Blues blank Sharks 3-0 to even series at 1

Blues blank Sharks 3-0 to even series at 1

Credit: Getty Images

ST. LOUIS, MO - APRIL 14: Vladimir Sobotka #17 of the St. Louis Blues throws Dominic Moore #18 of the San Jose Sharks to the ice during Game Two of the Western Conference Quarterfinals during the 2012 NHL Stanley Cup Playoffs at the Scottrade Center on April 14, 2012 in St. Louis, Missouri. The Blues beat the Sharks 3-0. (Photo by Dilip Vishwanat/Getty Images)

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by R.B. FALLSTROM

AP

Posted on April 14, 2012 at 10:18 PM

Updated Thursday, Oct 31 at 2:26 PM

ST. LOUIS (AP) -- Brian Elliott and Jaroslav Halak combined for a shutout, the San Jose Sharks put themselves in an early hole when Marc-Edouard Vlasic tapped the puck into his own net, and the St. Louis Blues evened the first-round series at a game apiece with a 3-0 victory Saturday night.

Vladimir Sobotka was credited with a goal on the first shot of the game after Vlasic's gaffe. David Backes and Andy McDonald also scored, and T.J. Oshie had two assists in the Blues' first playoff victory since 2004.

Halak's left leg was bent underneath his body early in second period after Blues defenseman Barret Jackman slid into him. Halak finished with 12 saves, and Elliott stopped 17 shots the rest of the way.

The Blues announced midway through the second period that Halak was expected to return, but he never made it back to the bench. Elliott was hindered at the end of the regular season by an undisclosed upper-body injury, but was the backup for Game 1.

Halak and Elliott combined for 15 shutouts in the regular season, tying a modern NHL record, and won the Jennings Trophy for the fewest goals allowed. Elliott was quite the luxury as a backup after setting a modern NHL record with a 1.56 goals-against average and nine of the shutouts.

Antti Niemi made 29 saves for the seventh-seeded Sharks, who were shut out in both regular-season meetings in St. Louis, with Halak and Elliott getting one apiece.

The game turned feisty at the finish, with Blues defenseman Roman Polak and Sharks defenseman Justin Braun tangling after the final horn.

Games 3 and 4 are in San Jose on Monday and Thursday nights.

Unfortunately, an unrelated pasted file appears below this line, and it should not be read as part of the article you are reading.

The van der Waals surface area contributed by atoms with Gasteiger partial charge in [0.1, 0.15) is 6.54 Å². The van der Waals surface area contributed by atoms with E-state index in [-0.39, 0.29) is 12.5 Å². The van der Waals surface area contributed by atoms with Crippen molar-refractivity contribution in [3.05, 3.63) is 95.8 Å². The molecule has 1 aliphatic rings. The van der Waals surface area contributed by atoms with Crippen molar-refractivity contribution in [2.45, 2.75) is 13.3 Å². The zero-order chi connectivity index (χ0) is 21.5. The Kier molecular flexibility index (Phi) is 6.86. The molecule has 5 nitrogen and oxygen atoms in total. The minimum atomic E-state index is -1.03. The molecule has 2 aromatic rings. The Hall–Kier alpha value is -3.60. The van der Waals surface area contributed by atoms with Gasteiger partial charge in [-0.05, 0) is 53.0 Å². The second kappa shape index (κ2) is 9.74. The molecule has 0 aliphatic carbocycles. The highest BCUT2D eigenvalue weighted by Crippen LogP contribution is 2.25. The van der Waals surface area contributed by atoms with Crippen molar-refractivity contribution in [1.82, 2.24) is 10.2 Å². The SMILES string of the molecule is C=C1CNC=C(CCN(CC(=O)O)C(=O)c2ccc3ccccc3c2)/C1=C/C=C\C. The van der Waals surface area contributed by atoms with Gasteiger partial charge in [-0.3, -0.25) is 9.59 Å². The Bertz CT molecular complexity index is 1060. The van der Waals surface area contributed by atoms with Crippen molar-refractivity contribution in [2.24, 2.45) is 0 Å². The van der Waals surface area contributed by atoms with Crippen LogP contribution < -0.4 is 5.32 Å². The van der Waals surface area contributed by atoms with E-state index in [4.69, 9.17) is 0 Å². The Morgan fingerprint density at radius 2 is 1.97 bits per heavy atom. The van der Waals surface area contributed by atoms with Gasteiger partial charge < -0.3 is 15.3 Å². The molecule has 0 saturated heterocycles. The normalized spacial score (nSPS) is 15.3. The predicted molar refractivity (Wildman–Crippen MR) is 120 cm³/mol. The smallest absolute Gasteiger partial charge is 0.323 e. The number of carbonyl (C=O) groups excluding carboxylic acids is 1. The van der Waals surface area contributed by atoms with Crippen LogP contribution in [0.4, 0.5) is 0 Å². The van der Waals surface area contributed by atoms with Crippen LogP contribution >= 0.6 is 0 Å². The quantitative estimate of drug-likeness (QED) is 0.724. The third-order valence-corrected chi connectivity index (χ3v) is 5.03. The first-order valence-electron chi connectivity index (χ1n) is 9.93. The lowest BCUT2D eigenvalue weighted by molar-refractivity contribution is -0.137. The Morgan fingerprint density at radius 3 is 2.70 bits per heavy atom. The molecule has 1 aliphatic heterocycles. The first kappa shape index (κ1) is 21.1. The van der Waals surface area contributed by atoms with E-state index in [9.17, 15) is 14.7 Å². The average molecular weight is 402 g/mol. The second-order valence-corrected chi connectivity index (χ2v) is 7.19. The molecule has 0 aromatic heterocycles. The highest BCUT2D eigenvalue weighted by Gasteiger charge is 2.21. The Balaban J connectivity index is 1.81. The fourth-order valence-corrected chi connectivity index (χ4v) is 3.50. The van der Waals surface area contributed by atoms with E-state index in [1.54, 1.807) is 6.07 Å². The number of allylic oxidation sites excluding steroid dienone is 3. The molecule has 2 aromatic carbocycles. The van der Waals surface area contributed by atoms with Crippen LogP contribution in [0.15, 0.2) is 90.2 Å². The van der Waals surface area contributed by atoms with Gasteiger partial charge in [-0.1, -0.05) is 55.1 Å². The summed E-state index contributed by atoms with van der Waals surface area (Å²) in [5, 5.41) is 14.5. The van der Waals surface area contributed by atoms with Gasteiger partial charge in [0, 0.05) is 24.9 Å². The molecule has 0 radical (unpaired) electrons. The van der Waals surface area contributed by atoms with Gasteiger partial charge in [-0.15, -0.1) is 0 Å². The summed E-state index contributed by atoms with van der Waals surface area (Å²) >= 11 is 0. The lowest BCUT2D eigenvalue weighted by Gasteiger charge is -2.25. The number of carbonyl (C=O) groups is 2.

The Blues set a franchise record with 30 home victories, but had dropped three in a row after losing 3-2 in double overtime in Game 1. They had the lead on the game's first shot, thanks to Vlasic's mistake.

Sobotka's wrist shot from above the left circle handcuffed Niemi, trickling between the goalie's pads, and was sitting in the crease. Vlasic attempted to swat it out on his backhand but instead tapped it into the net for Sobotka's third career playoff goal at 1:31.

The Sharks controlled play most of the rest of the period, and Joe Pavelski hit the goalpost with just under seven minutes to go, but they couldn't get the puck past Halak.

Backes, who didn't take a shot in Game 1, made it 2-0 with a one-timer from Oshie at 13:49 of the second period. McDonald scored in the final minute with the Blues on a two-man advantage.

Elliott's regular-season numbers topped Halak's. But Halak got the nod the first two games likely because of past playoff success combined with Elliott's 1-2 record and 4.14 career goals-against average in the postseason plus the injury.

Elliott didn't face a shot for nearly 7 minutes as the Blues gave him plenty of time to get comfortable in the net, and when Backes made it 2-0 with just over 6 minutes left the Sharks had been outshot 13-6 for the period.

Elliott was tested at the end of the period, stretching for a toe save on Logan Couture's wraparound for perhaps his best save.

Notes: Cardinals pitcher Chris Carpenter got a huge ovation in the third period, displaying his two World Series rings with the camera panning out to the Blues shirt he was wearing. Among other luminaries at Game 2 were Cardinals teammate David Freese, Blues Hall of Famer Brett Hull and actor Jon Hamm.... The game was delayed a few minutes early in the first period when the Blues' bench broke. A replacement was installed between periods. ... Non-fighters Pavelski and Kris Russell tangled in the second period. Russell had no majors during the regular season and Pavelski had just one.

 

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